If this isn't for you then fine but don't rush here to proudly proclaim how you don't understand the point of this. I don't know why anyone submits their pet projects here.

Hope you don't mind poolpool but I quoted you in a quick writeup I made of VimR.


This looks very promising. I use MacVim daily and being able to extend the GUI (like the markdown plugin) sounds awesome.

I already see tons of possible plugin. A simple one would be to have a webkit window which reloads the page when working on a web project, with javascript bindings on the webkit window there is a lot of potential.

Or an OpenGL shader preview for real time GLSL editing.

Could also be simply a documentation browser.

There are many tools I'd like to integrate more with my editor.

To all the haters, use your imagination, it's much more than just vim in the terminal. And I'm well aware that I can have a gazillion window open (web browser, doc browser, shader preview, game window...), but this kind of integration can improve productivity and reduce frustrations.

Looks pretty neat. Good work folks. I wrote a blog post sometime back to setup macvim that looks exactly same as your projects. Good thing is that I don't have to do all that hard work to set it up and just use yours instead. :) Here is that blog post. http://vinitkumar.me/articles/2014/01/03/Setup-Macvim-for-ma...

Sorry, is the vim that ships with OS X consider emulated?

No, but a lot of editors have some level of vim emulation (eg, Atom, or IntelliJ, or VisualStudio, or XCode) that always comes up a bit short. The point the author is making is that this actually embeds vim and is not a re-implementation of vim features.

I think that was a reference to MacVim, maybe?

This project uses the MacvimFramework. It might be a dig at Sublime/Atom's re-implementation of Vim keybindings

MacVim is emulated? What does that mean? I thought it was a graphical interface like GVim just with a couple of OS X keyboard shortcuts.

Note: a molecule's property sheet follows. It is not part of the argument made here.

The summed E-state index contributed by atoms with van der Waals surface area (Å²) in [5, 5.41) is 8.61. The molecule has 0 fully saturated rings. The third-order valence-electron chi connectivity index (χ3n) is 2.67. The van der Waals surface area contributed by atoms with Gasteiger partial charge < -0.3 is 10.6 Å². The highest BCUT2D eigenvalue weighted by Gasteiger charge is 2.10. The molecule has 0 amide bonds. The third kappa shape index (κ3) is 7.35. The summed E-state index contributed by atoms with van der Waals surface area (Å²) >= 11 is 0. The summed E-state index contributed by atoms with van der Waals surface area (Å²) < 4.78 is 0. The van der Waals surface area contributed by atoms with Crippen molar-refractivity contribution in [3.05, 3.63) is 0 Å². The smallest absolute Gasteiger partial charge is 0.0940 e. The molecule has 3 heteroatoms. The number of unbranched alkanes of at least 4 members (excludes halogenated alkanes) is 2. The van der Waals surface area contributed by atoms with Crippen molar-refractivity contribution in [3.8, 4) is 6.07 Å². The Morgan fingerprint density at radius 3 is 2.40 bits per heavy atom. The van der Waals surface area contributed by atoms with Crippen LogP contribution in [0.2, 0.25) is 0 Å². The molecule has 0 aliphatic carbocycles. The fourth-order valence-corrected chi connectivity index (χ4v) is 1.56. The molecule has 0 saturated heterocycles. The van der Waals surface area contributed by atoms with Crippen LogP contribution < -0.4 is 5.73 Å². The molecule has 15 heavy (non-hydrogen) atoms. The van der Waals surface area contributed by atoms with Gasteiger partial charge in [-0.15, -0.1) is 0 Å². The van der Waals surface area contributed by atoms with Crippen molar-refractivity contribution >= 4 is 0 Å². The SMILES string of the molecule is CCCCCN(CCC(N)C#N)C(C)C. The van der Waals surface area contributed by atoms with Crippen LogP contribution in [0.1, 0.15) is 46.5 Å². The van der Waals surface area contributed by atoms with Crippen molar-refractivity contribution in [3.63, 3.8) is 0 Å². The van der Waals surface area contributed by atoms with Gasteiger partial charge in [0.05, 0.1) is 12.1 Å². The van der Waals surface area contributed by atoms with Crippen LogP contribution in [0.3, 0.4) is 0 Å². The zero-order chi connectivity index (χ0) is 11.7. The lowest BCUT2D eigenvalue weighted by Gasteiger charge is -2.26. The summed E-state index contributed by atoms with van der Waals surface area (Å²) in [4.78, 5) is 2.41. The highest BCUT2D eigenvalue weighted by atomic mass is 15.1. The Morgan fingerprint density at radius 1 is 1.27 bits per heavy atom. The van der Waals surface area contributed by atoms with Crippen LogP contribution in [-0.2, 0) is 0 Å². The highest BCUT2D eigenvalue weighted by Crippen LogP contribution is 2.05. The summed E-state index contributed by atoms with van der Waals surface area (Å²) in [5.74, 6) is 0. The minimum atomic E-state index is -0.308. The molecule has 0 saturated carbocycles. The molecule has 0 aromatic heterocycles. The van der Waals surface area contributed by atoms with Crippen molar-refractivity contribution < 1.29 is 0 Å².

As a MacVim user, I find this intriguing. It seems to work very well for my needs. I particularly like the built-in Markdown preview.

My only gripe so far is that I'd like to be able to configure additional filtering for the fuzzy file find to, for example, make it automatically ignore node_modules folders.

Thanks. The "ignore list" for the fuzzy find will be implemented soooon.

Hey, there are some great things in here. I've used it for a bit this morning, and have a couple of comments:

1. I could not figure out how to change the font. I'd love a smaller font.

2. The "show" and "hide" side bar shortcuts should be merged into a single "toggle" shortcut

3. Generally, shortcuts should be more vim-y. If I wanted to do cmd + } I would be using emacs :)

4. could not find a keyboard shortcut to change focus from the editor to the sidebar, so I have to use my mouse there (bad).

5. Quick open does not have vim-like navigation. So I need to use the arrows to select a file in the list. Also, is there a way to set an ignore list? (e.g. ignore all the object files).

6. Long term, it would be amazing if gui actions could be tied to keyboard shortcuts via the vimrc.

Thanks for the feedback! ⌘1 is what you want to focus the sidebar, and <Esc> will take you back to your buffer. We're working on some improvements to the View menu.

That works! Thanks! Looking forward to the next round of improvements.

We will soon document all key shortcuts in the wiki on GitHub.